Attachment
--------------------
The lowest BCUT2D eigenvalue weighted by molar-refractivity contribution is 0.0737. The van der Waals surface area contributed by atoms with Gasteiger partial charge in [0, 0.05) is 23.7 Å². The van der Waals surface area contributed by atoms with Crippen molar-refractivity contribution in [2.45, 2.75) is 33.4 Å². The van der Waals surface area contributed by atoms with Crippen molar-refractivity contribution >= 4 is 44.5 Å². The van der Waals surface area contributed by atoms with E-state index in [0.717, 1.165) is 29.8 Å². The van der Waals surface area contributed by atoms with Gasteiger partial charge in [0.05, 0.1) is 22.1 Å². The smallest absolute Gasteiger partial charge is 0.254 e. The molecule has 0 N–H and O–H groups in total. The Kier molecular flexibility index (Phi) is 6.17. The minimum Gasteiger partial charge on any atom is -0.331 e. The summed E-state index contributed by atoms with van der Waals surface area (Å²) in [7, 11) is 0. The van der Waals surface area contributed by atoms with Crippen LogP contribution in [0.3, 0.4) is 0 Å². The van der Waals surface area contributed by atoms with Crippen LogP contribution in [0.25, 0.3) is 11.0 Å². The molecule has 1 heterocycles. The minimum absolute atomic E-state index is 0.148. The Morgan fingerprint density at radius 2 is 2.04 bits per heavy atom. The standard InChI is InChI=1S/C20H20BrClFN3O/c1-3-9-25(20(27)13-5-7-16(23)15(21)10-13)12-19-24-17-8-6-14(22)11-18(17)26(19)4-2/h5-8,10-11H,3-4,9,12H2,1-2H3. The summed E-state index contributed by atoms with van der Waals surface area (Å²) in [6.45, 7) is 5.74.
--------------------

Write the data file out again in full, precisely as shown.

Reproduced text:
The lowest BCUT2D eigenvalue weighted by molar-refractivity contribution is 0.0737. The van der Waals surface area contributed by atoms with Gasteiger partial charge in [0, 0.05) is 23.7 Å². The van der Waals surface area contributed by atoms with Crippen molar-refractivity contribution in [2.45, 2.75) is 33.4 Å². The van der Waals surface area contributed by atoms with Crippen molar-refractivity contribution >= 4 is 44.5 Å². The van der Waals surface area contributed by atoms with E-state index in [0.717, 1.165) is 29.8 Å². The van der Waals surface area contributed by atoms with Gasteiger partial charge in [0.05, 0.1) is 22.1 Å². The smallest absolute Gasteiger partial charge is 0.254 e. The molecule has 0 N–H and O–H groups in total. The Kier molecular flexibility index (Phi) is 6.17. The minimum Gasteiger partial charge on any atom is -0.331 e. The summed E-state index contributed by atoms with van der Waals surface area (Å²) in [7, 11) is 0. The van der Waals surface area contributed by atoms with Crippen LogP contribution in [0.3, 0.4) is 0 Å². The van der Waals surface area contributed by atoms with Crippen LogP contribution in [0.25, 0.3) is 11.0 Å². The molecule has 1 heterocycles. The minimum absolute atomic E-state index is 0.148. The Morgan fingerprint density at radius 2 is 2.04 bits per heavy atom. The standard InChI is InChI=1S/C20H20BrClFN3O/c1-3-9-25(20(27)13-5-7-16(23)15(21)10-13)12-19-24-17-8-6-14(22)11-18(17)26(19)4-2/h5-8,10-11H,3-4,9,12H2,1-2H3. The summed E-state index contributed by atoms with van der Waals surface area (Å²) in [6.45, 7) is 5.74.